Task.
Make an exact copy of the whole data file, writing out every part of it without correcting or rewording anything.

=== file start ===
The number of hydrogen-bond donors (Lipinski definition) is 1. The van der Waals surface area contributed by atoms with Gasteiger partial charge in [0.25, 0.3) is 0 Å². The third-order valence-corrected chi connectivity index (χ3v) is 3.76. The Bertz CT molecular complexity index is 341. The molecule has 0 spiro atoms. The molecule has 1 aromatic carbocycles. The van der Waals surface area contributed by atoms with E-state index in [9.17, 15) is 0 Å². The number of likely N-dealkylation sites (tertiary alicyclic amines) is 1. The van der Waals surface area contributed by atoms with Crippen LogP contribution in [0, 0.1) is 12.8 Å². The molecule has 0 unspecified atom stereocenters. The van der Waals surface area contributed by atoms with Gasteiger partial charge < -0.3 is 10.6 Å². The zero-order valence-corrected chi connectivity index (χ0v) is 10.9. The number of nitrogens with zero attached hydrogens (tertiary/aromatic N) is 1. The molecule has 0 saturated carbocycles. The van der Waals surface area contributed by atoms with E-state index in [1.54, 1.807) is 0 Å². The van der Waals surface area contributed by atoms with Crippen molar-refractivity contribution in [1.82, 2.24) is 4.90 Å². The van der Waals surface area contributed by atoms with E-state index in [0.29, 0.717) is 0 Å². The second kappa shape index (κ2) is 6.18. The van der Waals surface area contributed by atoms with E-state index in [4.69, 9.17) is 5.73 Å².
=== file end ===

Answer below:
The number of hydrogen-bond donors (Lipinski definition) is 1. The van der Waals surface area contributed by atoms with Gasteiger partial charge in [0.25, 0.3) is 0 Å². The third-order valence-corrected chi connectivity index (χ3v) is 3.76. The Bertz CT molecular complexity index is 341. The molecule has 0 spiro atoms. The molecule has 1 aromatic carbocycles. The van der Waals surface area contributed by atoms with E-state index in [9.17, 15) is 0 Å². The number of likely N-dealkylation sites (tertiary alicyclic amines) is 1. The van der Waals surface area contributed by atoms with Crippen LogP contribution in [0, 0.1) is 12.8 Å². The molecule has 0 unspecified atom stereocenters. The van der Waals surface area contributed by atoms with Gasteiger partial charge < -0.3 is 10.6 Å². The zero-order valence-corrected chi connectivity index (χ0v) is 10.9. The number of nitrogens with zero attached hydrogens (tertiary/aromatic N) is 1. The molecule has 0 saturated carbocycles. The van der Waals surface area contributed by atoms with E-state index in [1.54, 1.807) is 0 Å². The van der Waals surface area contributed by atoms with Crippen molar-refractivity contribution in [1.82, 2.24) is 4.90 Å². The van der Waals surface area contributed by atoms with E-state index in [0.29, 0.717) is 0 Å². The second kappa shape index (κ2) is 6.18. The van der Waals surface area contributed by atoms with E-state index in [4.69, 9.17) is 5.73 Å².